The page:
By Samuel L. Leiter . . . 

A classic night at Shakespeare in Central Park. Warm, slightly muggy weather? Check. A helicopter or two overhead? Check. A raccoon making an unexpected entrance? Not this night. A so-so revival of a Shakespearean warhorse? Check. The play in question? Richard III, which, even with stunt casting and directorial mushiness, has never been more a play for our times. The production kicks off the 60th anniversary of the Public Theater’s Free Shakespeare in the Park at the Delacorte Theater; I’m proud to announce I was there when it started (the theater’s designer, Eldon Elder, was my professor).

Director Robert O’Hara’s two-hour-and-45-minute production features Danai Gurira as Richard. A striking actress best known for TV’s “The Walking Dead” and such movies as Black Panther, she plays the famously wicked antihero as a man. (Gurira is also a noted playwright, as per her Tony-nominated Eclipsed.) Richard, of course, is traditionally portrayed with some kind of physical deformity in keeping with several lines in which he self-deprecatingly describes himself. Ms. Gurira, imposing in black tights and black and gold doublet, looks more like a manly Hamlet, in fact, than the actor playing that role nearby on Park Avenue. However, she eschews the prosthetics and props used by previous Richards to give them hunchbacks, twisted spines, shortened limbs, or whatever. This, you see, is to be a Richard who is internally, not externally, deformed, ignoring the fact that such has always been Richard’s character. 

Ali Stroker, Michael Potts, Danai Gurira, Sanjit De Silva, and Xavier Pacheco

On the other hand, almost as if to emphasize Richard’s traditional dependence on being somehow physically irregular, just last month Arthur Hughes gained headlines for becoming the first actually disabled British actor to play the role, and with the Royal Shakespeare Company, no less. It should be added that Ms. Gurira’s being Black and female in a role historically associated with being white and male is, apparently, not meant to signal anything different from the norm.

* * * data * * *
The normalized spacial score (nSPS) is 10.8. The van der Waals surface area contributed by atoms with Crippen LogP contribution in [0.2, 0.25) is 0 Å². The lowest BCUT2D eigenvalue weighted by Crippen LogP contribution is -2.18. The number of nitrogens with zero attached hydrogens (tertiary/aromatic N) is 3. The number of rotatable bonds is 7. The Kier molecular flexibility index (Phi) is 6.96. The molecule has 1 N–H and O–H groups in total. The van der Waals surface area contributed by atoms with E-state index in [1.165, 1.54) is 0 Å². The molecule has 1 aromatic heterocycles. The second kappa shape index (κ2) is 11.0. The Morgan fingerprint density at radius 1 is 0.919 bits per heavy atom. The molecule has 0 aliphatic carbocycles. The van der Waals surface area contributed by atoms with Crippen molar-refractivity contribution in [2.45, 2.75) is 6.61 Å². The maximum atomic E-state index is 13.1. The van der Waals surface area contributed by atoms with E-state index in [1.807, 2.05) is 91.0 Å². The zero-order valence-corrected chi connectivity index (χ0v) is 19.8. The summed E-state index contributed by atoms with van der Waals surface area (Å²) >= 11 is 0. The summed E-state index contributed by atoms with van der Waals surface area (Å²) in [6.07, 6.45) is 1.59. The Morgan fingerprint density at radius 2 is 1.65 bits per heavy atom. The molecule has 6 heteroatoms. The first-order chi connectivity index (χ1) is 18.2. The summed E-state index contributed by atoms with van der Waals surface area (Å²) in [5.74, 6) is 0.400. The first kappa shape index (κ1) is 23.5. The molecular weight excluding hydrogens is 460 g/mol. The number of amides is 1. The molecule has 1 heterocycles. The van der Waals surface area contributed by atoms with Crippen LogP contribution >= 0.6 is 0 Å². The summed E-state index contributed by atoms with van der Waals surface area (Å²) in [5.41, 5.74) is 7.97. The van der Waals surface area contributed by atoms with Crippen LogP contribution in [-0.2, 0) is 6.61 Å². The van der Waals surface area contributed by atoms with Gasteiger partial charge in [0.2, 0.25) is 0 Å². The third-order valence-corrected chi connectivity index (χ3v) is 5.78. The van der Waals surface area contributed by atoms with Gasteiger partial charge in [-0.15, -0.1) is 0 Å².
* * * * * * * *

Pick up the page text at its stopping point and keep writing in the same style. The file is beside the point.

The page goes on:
But, given the rest of the nontraditional casting, it likely would have been considered insensitive for the enabled Ms. Gurira to go the usual disabled route. After all, the Duchess of York is played by Deaf actress Monique Holt; Rivers and other “ensemble” roles are handled by a little person, Matthew August Jeffers; Edward IV and Richmond are covered by an actor with cerebral palsy, Gregg Mozgala; and, among others, Lady Anne is taken by wheelchair-bound Ali Stroker. Moreover, many scenes are presented, at least partly, in American Sign Language (ASL), often, but not always, with a speaking actor saying the signed lines. In fact, so many principal characters seem versed in signing it appears as if medieval English people learned it as a second language.

Danai Gurira and Matthew August Jeffers

Otherwise, O’Hara’s production has a relatively conventional period look, captured in Dede Ayite’s medieval-leaning costumes, with modern touches added, like the glittery sneakers worn by the young Prince of Wales and Duke of York (Wyatt Cirbus and Skyler Gallun at the performance I saw). A series of huge, Gothic arches, designed by Myung Hee Chō, placed on a turntable, create various suitable backgrounds, especially as dramatically lit by Alex Jainchill. The doomsday atmosphere is further deepened by the sound design and music of Elisheba Ittoop. 

Still, the play only fitfully takes hold, despite the proximity of its political theme to contemporary issues. The program note by the Public’s artistic director, Oskar Eustis, declares that Richard is “the first ruler in modern drama who uses an utter lack of shame to come to power. In that way, sadly, he is an all too contemporary figure,” words that exactly matched my feelings before arriving at the theater. I can think of no other Shakespeare play in which an ambitious leader, in his rude, ruthless, and relentless climb up the political ladder, so closely matches the behavior of a ruler described by the Times on July 8, 2022 in these words: “Over the years, he has routinely been described as mendacious, irresponsible, reckless and lacking any coherent philosophy other than wanting to seize and hold on to power.” Yes, Boris Johnson. You were thinking perhaps of someone else?